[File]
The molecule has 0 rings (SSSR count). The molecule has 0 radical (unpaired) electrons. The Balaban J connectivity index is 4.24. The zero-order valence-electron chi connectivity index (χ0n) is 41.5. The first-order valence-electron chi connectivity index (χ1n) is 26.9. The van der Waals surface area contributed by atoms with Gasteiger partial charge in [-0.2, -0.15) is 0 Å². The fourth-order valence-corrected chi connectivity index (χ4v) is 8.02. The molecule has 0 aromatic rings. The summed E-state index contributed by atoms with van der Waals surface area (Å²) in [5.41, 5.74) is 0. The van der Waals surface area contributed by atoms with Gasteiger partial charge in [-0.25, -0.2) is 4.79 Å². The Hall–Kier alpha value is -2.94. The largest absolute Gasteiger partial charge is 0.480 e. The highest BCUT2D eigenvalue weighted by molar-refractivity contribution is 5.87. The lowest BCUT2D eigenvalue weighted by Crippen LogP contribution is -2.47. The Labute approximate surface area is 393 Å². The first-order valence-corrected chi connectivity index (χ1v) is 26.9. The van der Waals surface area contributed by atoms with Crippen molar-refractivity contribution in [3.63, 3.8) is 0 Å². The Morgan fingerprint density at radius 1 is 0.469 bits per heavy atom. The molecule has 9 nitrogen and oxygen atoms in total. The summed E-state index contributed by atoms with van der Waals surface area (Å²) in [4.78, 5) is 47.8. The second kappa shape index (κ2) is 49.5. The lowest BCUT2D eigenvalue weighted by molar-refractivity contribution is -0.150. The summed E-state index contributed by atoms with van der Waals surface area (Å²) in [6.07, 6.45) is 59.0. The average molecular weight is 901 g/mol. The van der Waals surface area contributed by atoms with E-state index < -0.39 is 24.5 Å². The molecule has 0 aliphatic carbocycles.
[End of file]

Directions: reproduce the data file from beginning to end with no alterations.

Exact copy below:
The molecule has 0 rings (SSSR count). The molecule has 0 radical (unpaired) electrons. The Balaban J connectivity index is 4.24. The zero-order valence-electron chi connectivity index (χ0n) is 41.5. The first-order valence-electron chi connectivity index (χ1n) is 26.9. The van der Waals surface area contributed by atoms with Gasteiger partial charge in [-0.2, -0.15) is 0 Å². The fourth-order valence-corrected chi connectivity index (χ4v) is 8.02. The molecule has 0 aromatic rings. The summed E-state index contributed by atoms with van der Waals surface area (Å²) in [5.41, 5.74) is 0. The van der Waals surface area contributed by atoms with Gasteiger partial charge in [-0.25, -0.2) is 4.79 Å². The Hall–Kier alpha value is -2.94. The largest absolute Gasteiger partial charge is 0.480 e. The highest BCUT2D eigenvalue weighted by molar-refractivity contribution is 5.87. The lowest BCUT2D eigenvalue weighted by Crippen LogP contribution is -2.47. The Labute approximate surface area is 393 Å². The first-order valence-corrected chi connectivity index (χ1v) is 26.9. The van der Waals surface area contributed by atoms with Crippen molar-refractivity contribution in [3.63, 3.8) is 0 Å². The Morgan fingerprint density at radius 1 is 0.469 bits per heavy atom. The molecule has 9 nitrogen and oxygen atoms in total. The summed E-state index contributed by atoms with van der Waals surface area (Å²) in [4.78, 5) is 47.8. The second kappa shape index (κ2) is 49.5. The lowest BCUT2D eigenvalue weighted by molar-refractivity contribution is -0.150. The summed E-state index contributed by atoms with van der Waals surface area (Å²) in [6.07, 6.45) is 59.0. The average molecular weight is 901 g/mol. The van der Waals surface area contributed by atoms with E-state index < -0.39 is 24.5 Å². The molecule has 0 aliphatic carbocycles.